Carara National Park is such a fantastic area for birds. Beautiful old growth rainforest harbors healthy populations of various antbirds, wrens, a fantastic bunch of flycatchers, manakins, trogons, and so on, etc, and lots more. If the park has any drawbacks (other than the fracking hot weather), those would be the opening time of 7 or 8 AM, and no trails that head up into the never birded. hilly areas of the park.
However, despite the dearth of trails that head up into them thar hills, some of that habitat is still accessible on the road that leads to Bijagual. This is the dirt road that goes past the entrance to Villa Lapas, accesses the trailhead to the Bijagual waterfall, and goes by the entrance to the Pura Vida gardens. In addition to those sites, it also passes through habitats ranging from second growth to humid ravines, and the edge of humid rainforest. In other words, it’s a darn birdy byway and that’s why my birding friend Susan and I went there shortly after dawn on Sunday morning. You see, I have had this notion that it might be a good starting point for a Big Day so I have wanted to do some trial runs. Although this isn’t the best time of the year for vocalizations, any morning in such birdy habitat is going to be a good one so we mosied on down the Caldera highway, went over the crocodile bridge, and didn’t stop until we got to the entrance to the Bijagual waterfall.
I see this area as having promise for a Big Day because it looks down into the canopy of forest on both sides and offers an equally good view of distant forested hills. The idea is that we can scope the treetops for various canopy birds while also knocking off species as they call from the forest below. Our Sunday results weren’t as promising as I had hoped but I think it will still be worth it to see how it performs during the dry season when more birds are singing in that area. Nevertheless, we still had a great morning of birding while checking out sites further up the road.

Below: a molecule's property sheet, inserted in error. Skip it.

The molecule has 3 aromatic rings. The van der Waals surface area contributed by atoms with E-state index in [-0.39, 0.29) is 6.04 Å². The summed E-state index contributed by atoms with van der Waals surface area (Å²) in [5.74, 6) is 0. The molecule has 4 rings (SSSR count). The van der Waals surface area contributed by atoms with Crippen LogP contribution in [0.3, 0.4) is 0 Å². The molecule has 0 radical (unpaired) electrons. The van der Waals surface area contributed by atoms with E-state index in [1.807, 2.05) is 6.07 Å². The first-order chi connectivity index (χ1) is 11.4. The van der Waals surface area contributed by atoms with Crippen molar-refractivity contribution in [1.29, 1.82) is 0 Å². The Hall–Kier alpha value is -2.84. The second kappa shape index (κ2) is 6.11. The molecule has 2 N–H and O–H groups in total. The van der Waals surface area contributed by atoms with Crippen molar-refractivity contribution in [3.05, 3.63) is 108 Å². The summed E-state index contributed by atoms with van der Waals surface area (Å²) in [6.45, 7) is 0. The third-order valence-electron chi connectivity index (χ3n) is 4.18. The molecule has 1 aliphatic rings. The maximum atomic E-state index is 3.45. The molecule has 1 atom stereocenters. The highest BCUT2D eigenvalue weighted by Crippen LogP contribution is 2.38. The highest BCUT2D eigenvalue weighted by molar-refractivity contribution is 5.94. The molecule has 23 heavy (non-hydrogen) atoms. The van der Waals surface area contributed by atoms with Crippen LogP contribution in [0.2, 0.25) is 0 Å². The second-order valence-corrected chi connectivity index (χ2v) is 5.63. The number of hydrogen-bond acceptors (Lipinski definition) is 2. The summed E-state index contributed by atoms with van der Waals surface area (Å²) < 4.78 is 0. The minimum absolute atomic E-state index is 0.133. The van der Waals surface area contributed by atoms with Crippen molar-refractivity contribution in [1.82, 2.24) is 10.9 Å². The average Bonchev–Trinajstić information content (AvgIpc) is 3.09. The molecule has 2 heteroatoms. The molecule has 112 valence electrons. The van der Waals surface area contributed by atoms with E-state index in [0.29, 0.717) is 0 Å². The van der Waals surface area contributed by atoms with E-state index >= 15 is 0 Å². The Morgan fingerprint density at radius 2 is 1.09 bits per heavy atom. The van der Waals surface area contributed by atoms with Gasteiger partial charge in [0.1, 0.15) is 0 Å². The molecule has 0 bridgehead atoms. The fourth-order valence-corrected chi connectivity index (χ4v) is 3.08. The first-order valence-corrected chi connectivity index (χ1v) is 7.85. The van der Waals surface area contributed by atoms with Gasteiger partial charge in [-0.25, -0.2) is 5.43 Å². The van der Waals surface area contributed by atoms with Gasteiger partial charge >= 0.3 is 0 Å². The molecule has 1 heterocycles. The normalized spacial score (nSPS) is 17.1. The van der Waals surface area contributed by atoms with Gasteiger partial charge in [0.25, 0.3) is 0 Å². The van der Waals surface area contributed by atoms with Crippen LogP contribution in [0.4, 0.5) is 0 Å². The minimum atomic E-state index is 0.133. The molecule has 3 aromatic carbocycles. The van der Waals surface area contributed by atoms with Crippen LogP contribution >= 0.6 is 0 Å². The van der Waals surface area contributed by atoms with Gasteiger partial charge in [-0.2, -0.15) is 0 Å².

Once you get past the Pura Vida gardens, the landscape becomes much more deforested and doesn’t look nearly as humid as the forests in Carara.
Back in the humid areas, we had some nice activity, including such species as Slaty-tailed and Gartered Trogons, Rufous-tailed Jacamar, tityras, woodcreepers, Black-hooded Antshrike, Dusky Antbird, and a good number of other expected species.
Our best spot, though, was a tree with small, dull red fruits. It looked ideal for cotingas so we parked ourselves near that avian hotspot and watched birds come and go for an hour and a half. Four or so Black-mandibled Toucans were sort of dominating the tree but it also ended up being a manakin magnet.
As Ochre-bellied Flycatchers zipped back and forth and feasted on fruits in the dim recesses of the tree, we also got looks at a couple of male and female Red-capped Manakins, one or two Long-tailed Manakins, a few Blue-crowned Manakins, and at least one male White-ruffed Manakin. Oddly enough, we didn’t see any Orange-collared Manakins coming to the tree (but did see a few along the road for a sweet five manakin species day).
When we weren’t watching the birds coming to the fruiting tree, we were being simply amazed by the hundreds of insects that were taking advantage of an adjacent flowering tree. This tree was just filled with buzzing bees, various other insects, and at least 15 species of butterflies and moths (probably more).
Uraniid moths were the most common species and dotted the tree with emerald and shining bluish-green on velvet black.
I hope to get out this weekend. Don’t know where but just about everywhere is good when birding in Costa Rica!